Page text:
Oh, what a tricky little bit of scripture.  Should we still be following Levitical law? Eschewing meat cooked with milk (bye-bye, cheeseburgers!) and not wearing cloth woven of two threads?  According to some, yes, and a surface reading of this passage would imply so.  But there are two important things to remember: One, Jesus tended to use hyperbole.  Two, in the same breath Jesus uses to reinforce the primacy of Old Testament law, he jabs at the Pharisees and their externalist approach to said law.

Is this an example of Jesus’ using hyperbole?  There’s no way to know for sure, but the use of absolutes hints at it.  A relatable example I found was when a teenager tells his parents that “everyone” is going to be at the party.  Is that true? Is the whole world going to be at that party? Of course not, but we understand that figure of speech.  So when Jesus speaks of the littlest letter and the least stroke of the pen, it’s a good hint that perhaps this is an example of hyperbole.

I love the tongue-in-cheek comment about the Pharisees.  The sarcasm is just dripping off that last verse.  Time and again Jesus comes after the Pharisees and their false piety – one that has them following the letter of the law (see what I did there???) but not the spirit of it.  The righteousness of the Pharisees was only for show.  Jesus knocks them again in a few verses for being overly dramatic with their fasting, walking through the streets purposely disheveled with ashes on their head, and urges his followers to instead “oil their beards” so that only God would know they are fasting, and thus reward their secret hearts.

I do believe that much of the Old Testament still holds true, but it’s application may change over time.  My favorite illustration of this is the cleansing of mold from houses.  This is a twenty verse discourse in Leviticus.  Mold was (and still is) a real problem in buildings, and can cause serious health problems.  People in the time of Moses, when this law was written, did not have access to modern-day chemicals and the mold-killing household cleaners that we do.  Hence intricate steps needed to be taken to isolate the mold, determine if it was dangerous or spreading, and then deal with it by literally removing parts of the house if necessary.  Then there was a cleansing ceremony involving a dead and live bird, some scarlet string, hyssop, and cedar.  Dealing with pervasive mold in houses can still be an ordeal today, but not many people would say it requires the use of a priest, a religious ceremony, and animal sacrifice.  Especially if the mold is on the outside, a good power-washing will usually do the trick.

Are we in violation of the law Jesus talks about because we power-washed the house instead of getting the local pastor to swing by and take a look?  I seriously doubt it.  God is most concerned with our inner hearts, and how the law informs our spirit.  Sitting in the same seat on the subway where a menstruating woman just sat won’t jeopardize your salvation. (Check out Leviticus 15:19-21) Also, we don’t need to cut off a woman’s hand to save her soul if she grabs an assailant’s genitals while defending herself or her family (Deuteronomy 25:11-12) What really matters is if we are kind to our neighbors, giving to the needy, and prayerful in our decisions.  The law, both that which Jesus gave us and the law of the Old Testament, when read with a discerning eye, can inform us in that.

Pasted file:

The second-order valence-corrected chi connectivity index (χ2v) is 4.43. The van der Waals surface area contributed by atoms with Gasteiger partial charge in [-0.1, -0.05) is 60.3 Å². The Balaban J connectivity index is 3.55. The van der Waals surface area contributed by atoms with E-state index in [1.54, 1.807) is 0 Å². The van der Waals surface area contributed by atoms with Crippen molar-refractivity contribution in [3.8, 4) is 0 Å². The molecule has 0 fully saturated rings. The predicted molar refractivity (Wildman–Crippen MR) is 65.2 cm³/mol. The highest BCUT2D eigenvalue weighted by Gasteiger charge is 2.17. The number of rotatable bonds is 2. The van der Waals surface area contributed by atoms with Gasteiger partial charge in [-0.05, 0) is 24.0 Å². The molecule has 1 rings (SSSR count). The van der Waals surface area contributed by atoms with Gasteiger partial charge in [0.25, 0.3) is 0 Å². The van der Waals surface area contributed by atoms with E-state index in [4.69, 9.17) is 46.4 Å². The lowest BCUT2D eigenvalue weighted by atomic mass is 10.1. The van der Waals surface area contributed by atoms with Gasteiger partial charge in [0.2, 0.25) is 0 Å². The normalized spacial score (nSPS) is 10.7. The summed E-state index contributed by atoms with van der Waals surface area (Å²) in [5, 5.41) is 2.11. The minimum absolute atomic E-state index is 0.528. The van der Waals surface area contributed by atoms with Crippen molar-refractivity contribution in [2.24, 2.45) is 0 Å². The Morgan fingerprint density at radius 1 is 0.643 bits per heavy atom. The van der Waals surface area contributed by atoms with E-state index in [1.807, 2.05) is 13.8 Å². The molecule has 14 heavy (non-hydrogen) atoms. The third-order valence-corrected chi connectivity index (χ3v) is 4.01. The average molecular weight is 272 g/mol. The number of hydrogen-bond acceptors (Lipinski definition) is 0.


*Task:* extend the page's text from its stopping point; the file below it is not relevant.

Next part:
Matthew 5:13-16 – Salt and Light

A call to help others fully realize their own best selves.

13 “You are the salt of the earth. But if the salt loses its saltiness, how can it be made salty again? It is no longer good for anything, except to be thrown out and trampled underfoot.

14 “You are the light of the world. A town built on a hill cannot be hidden.15 Neither do people light a lamp and put it under a bowl. Instead they put it on its stand, and it gives light to everyone in the house. 16 In the same way, let your light shine before others, that they may see your good deeds and glorify your Father in heaven.

In other words, we are to bring flavor and brightness to the world.  It’s not exactly “let your freak flag fly,” but I do think Jesus would appreciate the diversity of people in the world fully expressing themselves.  Can’t you just imagine Jesus hanging out at the local library for Drag Queen Story Hour, blessing all the children and those spreading love and acceptance?

But life isn’t one big Mardi Gras parade.  While I truly believe this passage is saying to not hide your light but to let it shine; to bring your own unique flavor to the world – this passage calls us to go far beyond just personal self expression.  It calls us to help others to fully realize their own best selves, too.  This can mean lots of things, but most of all it means activism.  It means supporting girls’ and womens’ education in places where they are not currently given those opportunities.  It means allowing refugees easier access to our country, so they can escape oppression and make safer and better lives for themselves.  It means Autism Acceptance, an Autistic-led movement to counter basic awareness, that allows for full expression of Autistic behavior (in a safe way) and participation in society.  Maybe it even means Universal Basic Income – a concept I’ll admit I have not researched much but one that does hold immediate appeal.

Yes, go be that City on the Hill.  Stand up for what you believe in, especially if you are in a place of privilege – because for many, it is too dangerous for them to go to school, express their love, or even just walk down the street.  We all need to work together to make this world as bright and flavorful as it can be.